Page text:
The other day I cried tears of joy…no sobbing, just a few tears that is all. There was no great event, no birth, no proposal nor completion of a long-awaited project. I cried because I was happy, and in realizing my happiness I felt grateful for all the people in my world, and all the factors that had allowed this Moment of Bliss to occur. If you are wondering, I was walking in the forest, in South Tahoe near Emerald Bay. I was walking alone, taking my time to note the smells and sounds of nature and felt completely happy to be there, and also glad of my awareness of that moment.
I have spent the last several years carefully studying the concept of happiness both in my life, and in working with others to define it in theirs. I have looked at happiness in terms of the special moments that create great opportunity for joy, and the smaller occurrences that contribute to overall satisfaction. My own quest for happiness began after the responsibilities of motherhood, small business ownership, and day-to-day life left me too often complaining about being tired and lacking the time or the opportunity to do the things I believes I wanted to do. To me that was the first sign that something was amiss. The second was that I actually felt tired and disgruntled much of the time. That is not the way I want to live my life, and so I made a conscious effort to create change. But in order to effect the right kind of change I first needed to identify what was missing.
I asked myself what makes me happy. There is a whole industry centered around convincing people that acquiring new things will create happiness. The success of that message is reinforced by the natural endorphin and dopamine boosts we get when we think about and then first acquire new items. Unfortunately, consumerism is not in fact a road to true happiness for most, and it leaves many feeling empty and lost; so buying new toys, clothes or accessorizing my home was not the answer. Most people when thinking about happiness focus on big, special events – a vacation, a party, a special dinner. Although those can produce momentary joy and gratification, it seems to me that biding our everyday-time to wait for something great is a waste of time and opportunity. So looking into what drives happiness, required a bit of soul-searching. Here are five steps I took:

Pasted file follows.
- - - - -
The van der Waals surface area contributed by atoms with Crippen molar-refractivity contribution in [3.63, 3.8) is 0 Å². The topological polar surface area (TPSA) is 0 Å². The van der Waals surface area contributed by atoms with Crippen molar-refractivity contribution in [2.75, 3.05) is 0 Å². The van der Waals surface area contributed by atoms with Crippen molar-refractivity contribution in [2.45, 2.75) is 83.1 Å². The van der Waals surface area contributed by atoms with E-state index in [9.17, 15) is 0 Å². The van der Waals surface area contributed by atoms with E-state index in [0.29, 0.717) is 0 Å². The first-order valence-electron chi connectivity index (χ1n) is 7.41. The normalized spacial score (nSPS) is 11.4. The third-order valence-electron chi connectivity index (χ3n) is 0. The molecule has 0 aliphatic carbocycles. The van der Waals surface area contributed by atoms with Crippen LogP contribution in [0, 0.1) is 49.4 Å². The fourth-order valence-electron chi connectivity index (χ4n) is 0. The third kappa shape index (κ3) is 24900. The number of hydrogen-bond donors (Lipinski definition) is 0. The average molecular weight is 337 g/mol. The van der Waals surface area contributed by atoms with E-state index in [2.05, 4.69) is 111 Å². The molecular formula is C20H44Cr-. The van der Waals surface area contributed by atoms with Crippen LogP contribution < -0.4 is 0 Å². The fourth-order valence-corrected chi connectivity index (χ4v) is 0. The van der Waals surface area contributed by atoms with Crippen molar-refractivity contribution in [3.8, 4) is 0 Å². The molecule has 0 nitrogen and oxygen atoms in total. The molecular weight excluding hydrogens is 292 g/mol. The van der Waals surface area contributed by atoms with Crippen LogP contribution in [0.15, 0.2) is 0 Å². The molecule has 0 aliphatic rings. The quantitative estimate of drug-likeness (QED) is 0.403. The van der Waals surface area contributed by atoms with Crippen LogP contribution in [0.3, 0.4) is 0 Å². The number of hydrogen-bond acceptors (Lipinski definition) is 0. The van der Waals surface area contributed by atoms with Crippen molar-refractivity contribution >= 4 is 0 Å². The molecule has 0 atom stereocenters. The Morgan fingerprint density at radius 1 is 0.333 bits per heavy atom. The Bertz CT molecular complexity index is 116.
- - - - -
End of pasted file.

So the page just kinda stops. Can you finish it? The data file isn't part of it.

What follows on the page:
- I thought of things that had made me happy in the past, but as I change so did my interests and therefore the list was insufficient.
- I asked myself what things I believe matter to me. The reason I use the word believe, is because we sometimes think something matters, but upon inspection might realize that it doesn’t really.
- I ran through an exercise I give many of my patients and clients, which involves imagining oneself as a wrinkled, old and very content person. In that state of mind you think of all the things that you would look back upon in you long life that you believe would allow you to categorically state that all in all you lived well.
- Once a list is created using these elements, next step involves trying, practicing and attempting new things in a hit or miss/exploratory manner.
- Finally, I put in place systems and reminders to reinforce self-awareness so that I can continue to practice self-care and build satisfaction (after all, I have to live up to the ideals of that 80-year-old me who looks back upon her life with satisfaction and contentment)
I recommend this exercise to everyone. I especially recommend it for anyone who finds that they are complaining daily or weekly about not having enough time, or feeling dissatisfied or feeling overwhelmed. It is not an easy exercise, it takes time, and there is a real chance that many of your questions will remain unanswered. There are follow-up steps once you do finally identify some key players. Sometimes the first step is creating an operational definition of your goal. For example, I can say that being in nature makes me happy. If I can’t clearly define what that means and what it will look like, my chances of incorporating it in my life is pretty low. Other challenges, once the goals are defined, include planning out how you will incorporate them, learning how to prioritize tasks and responsibilities, and developing a continuing practice of self-awareness and change.